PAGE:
U.S. renews threats against Iran
Al Jazeera | May 18, 2005
Bush’s administration reiterated its threat to refer Iran to the UN Security Council
Bush’s administration reiterated on Tuesday its threat to refer Iran’s nuclear dossier to the United Nations Security Council for possible sanctions, after the Iranian parliament voted to allow the resumption of the country's uranium enrichment program.
Iran agreed last November to temporarily suspended uranium enrichment.
But lately it announced its intention to resume the program after its negotiations with the European Union failed to reach positive results.
Iranian officials will meet with diplomats from the EU-big three; Britain, France and Germany this week to discuss the issue, in what foreign ministry spokesman Hamid-Reza Assefi called a ''last chance,'' the state run Iranian News Agency reported on May 15.
''One of the options is definitely to go to the Security Council'' if Iran refused to halt all activities related to uranium enrichment, U.S. State Department spokesman Richard Boucher said yesterday in Washington at a press briefing.
''That's something that I'll remind you we have supported all along and we haven't changed our position.''
The Iranian parliament urged the government 'to take action to obtain peaceful nuclear technology'.
The European Union big states have initiated nuclear talks aimed at persuading Iran suspend its nuclear program through diplomacy.
Iranian legislators who voted for the bill accused the EU for having "no goodwill'' and ignoring Iran's proposals, which allowed UN inspectors to visit the country's nuclear sites, IRNA added.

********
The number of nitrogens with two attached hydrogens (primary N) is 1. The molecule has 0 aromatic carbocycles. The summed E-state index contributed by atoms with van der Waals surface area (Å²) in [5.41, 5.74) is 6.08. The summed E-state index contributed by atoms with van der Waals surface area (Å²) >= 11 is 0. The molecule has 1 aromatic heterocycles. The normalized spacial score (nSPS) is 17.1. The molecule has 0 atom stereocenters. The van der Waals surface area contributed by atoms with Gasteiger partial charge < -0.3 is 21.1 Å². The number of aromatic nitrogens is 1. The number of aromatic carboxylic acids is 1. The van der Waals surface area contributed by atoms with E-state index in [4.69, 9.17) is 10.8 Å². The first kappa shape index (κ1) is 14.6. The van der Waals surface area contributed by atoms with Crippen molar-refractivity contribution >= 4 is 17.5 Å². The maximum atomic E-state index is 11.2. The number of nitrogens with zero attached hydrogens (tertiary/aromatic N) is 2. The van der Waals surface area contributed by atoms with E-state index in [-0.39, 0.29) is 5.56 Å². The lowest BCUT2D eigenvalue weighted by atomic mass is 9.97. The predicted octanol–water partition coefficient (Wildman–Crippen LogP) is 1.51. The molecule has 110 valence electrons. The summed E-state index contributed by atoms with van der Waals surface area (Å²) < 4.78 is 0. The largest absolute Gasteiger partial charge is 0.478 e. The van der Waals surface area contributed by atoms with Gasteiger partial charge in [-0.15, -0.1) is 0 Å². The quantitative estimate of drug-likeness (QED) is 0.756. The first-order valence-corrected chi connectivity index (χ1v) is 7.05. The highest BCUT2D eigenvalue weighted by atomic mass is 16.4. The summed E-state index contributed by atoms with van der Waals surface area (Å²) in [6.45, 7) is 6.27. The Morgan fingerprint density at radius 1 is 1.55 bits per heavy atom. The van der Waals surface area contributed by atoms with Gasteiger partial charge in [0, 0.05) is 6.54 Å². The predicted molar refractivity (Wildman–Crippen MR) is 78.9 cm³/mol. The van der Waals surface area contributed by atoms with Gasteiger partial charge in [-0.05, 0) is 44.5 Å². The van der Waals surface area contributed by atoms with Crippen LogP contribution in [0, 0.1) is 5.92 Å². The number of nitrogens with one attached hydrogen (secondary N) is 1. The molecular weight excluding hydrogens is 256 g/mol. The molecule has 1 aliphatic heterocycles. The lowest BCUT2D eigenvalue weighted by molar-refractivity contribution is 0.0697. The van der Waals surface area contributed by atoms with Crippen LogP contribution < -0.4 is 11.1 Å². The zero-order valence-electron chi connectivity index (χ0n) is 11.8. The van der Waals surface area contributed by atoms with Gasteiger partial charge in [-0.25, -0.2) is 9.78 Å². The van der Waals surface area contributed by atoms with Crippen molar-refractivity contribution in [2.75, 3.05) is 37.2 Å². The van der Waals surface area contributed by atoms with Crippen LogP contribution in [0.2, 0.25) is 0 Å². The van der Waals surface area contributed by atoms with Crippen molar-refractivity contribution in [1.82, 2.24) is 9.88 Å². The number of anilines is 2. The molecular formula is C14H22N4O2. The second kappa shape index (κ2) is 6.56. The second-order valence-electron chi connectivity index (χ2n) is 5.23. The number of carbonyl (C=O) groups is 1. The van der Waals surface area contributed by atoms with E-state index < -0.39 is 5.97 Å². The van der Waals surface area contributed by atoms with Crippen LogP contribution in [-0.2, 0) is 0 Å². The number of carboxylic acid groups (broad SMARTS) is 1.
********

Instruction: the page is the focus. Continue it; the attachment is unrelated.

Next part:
Last week, The British Prime Minister Tony Blair warned Iran that if it didn’t stick to its previous pledges to give details about its nuclear program, it will face condemnation from the United Nations Security Council.
Speaking at a monthly press conference in Lebanon, the British Prime Minister said: ''We certainly will support referral to the UN Security Council if Iran breaches its obligations,''
''Those international rules are there for a reason and they've got to be adhered to.''
On April 22, Iran’s Bushehr plant won the all-clear from the International Atomic Energy Agency; the United Nations' nuclear watchdog.
The IAEA said Iran is "aggressively enforcing'' quality control over the reactor in Bushehr and that the installation meets international safety standards.
Meanwhile, the United Nations Secretary General Kofi Annan warned Washington that the SC might face a deadlock if asked to punish Iran for its nuclear program, USA Today said on Monday.
The United States and Britain are trying to lobby international support to refer Iran to the UN Security Council for possible sanctions if it resumed its nuclear activities.
"China and Russia, which have strong economic ties to Iran, might veto any push to sanction Iran," Annan told the USA Today .
"Action or inaction will have a great impact on future cases and on our efforts to promote nuclear non-proliferation," Annan said.
Annan believes that the deadlock on Iran would embolden North Korea and future North Koreas.